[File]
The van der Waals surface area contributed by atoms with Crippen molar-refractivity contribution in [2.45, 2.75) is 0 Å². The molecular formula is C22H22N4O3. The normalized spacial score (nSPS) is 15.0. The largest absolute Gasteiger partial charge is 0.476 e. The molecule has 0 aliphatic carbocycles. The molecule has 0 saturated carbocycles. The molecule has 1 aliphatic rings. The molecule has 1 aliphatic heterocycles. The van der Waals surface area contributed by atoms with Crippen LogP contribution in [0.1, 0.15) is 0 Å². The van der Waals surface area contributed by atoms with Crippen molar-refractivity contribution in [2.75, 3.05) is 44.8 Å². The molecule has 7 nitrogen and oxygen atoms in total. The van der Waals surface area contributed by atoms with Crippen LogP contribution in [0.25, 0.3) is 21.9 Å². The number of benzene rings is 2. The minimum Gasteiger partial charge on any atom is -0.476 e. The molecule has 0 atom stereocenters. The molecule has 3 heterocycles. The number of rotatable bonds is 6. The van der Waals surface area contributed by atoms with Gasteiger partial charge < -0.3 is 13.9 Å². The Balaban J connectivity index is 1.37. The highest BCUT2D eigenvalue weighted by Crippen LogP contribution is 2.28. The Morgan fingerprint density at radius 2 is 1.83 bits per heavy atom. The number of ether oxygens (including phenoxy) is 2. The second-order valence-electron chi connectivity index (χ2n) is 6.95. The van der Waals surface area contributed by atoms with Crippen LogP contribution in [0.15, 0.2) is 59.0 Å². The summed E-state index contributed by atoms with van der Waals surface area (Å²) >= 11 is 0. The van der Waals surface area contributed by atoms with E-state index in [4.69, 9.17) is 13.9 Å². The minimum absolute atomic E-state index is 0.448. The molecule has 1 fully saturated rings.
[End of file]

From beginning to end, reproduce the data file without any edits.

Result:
The van der Waals surface area contributed by atoms with Crippen molar-refractivity contribution in [2.45, 2.75) is 0 Å². The molecular formula is C22H22N4O3. The normalized spacial score (nSPS) is 15.0. The largest absolute Gasteiger partial charge is 0.476 e. The molecule has 0 aliphatic carbocycles. The molecule has 0 saturated carbocycles. The molecule has 1 aliphatic rings. The molecule has 1 aliphatic heterocycles. The van der Waals surface area contributed by atoms with Crippen LogP contribution in [0.1, 0.15) is 0 Å². The van der Waals surface area contributed by atoms with Crippen molar-refractivity contribution in [2.75, 3.05) is 44.8 Å². The molecule has 7 nitrogen and oxygen atoms in total. The van der Waals surface area contributed by atoms with Crippen LogP contribution in [0.25, 0.3) is 21.9 Å². The number of benzene rings is 2. The minimum Gasteiger partial charge on any atom is -0.476 e. The molecule has 0 atom stereocenters. The molecule has 3 heterocycles. The number of rotatable bonds is 6. The van der Waals surface area contributed by atoms with Gasteiger partial charge < -0.3 is 13.9 Å². The Balaban J connectivity index is 1.37. The highest BCUT2D eigenvalue weighted by Crippen LogP contribution is 2.28. The Morgan fingerprint density at radius 2 is 1.83 bits per heavy atom. The number of ether oxygens (including phenoxy) is 2. The second-order valence-electron chi connectivity index (χ2n) is 6.95. The van der Waals surface area contributed by atoms with Crippen LogP contribution in [0.15, 0.2) is 59.0 Å². The summed E-state index contributed by atoms with van der Waals surface area (Å²) >= 11 is 0. The van der Waals surface area contributed by atoms with E-state index in [4.69, 9.17) is 13.9 Å². The minimum absolute atomic E-state index is 0.448. The molecule has 1 fully saturated rings.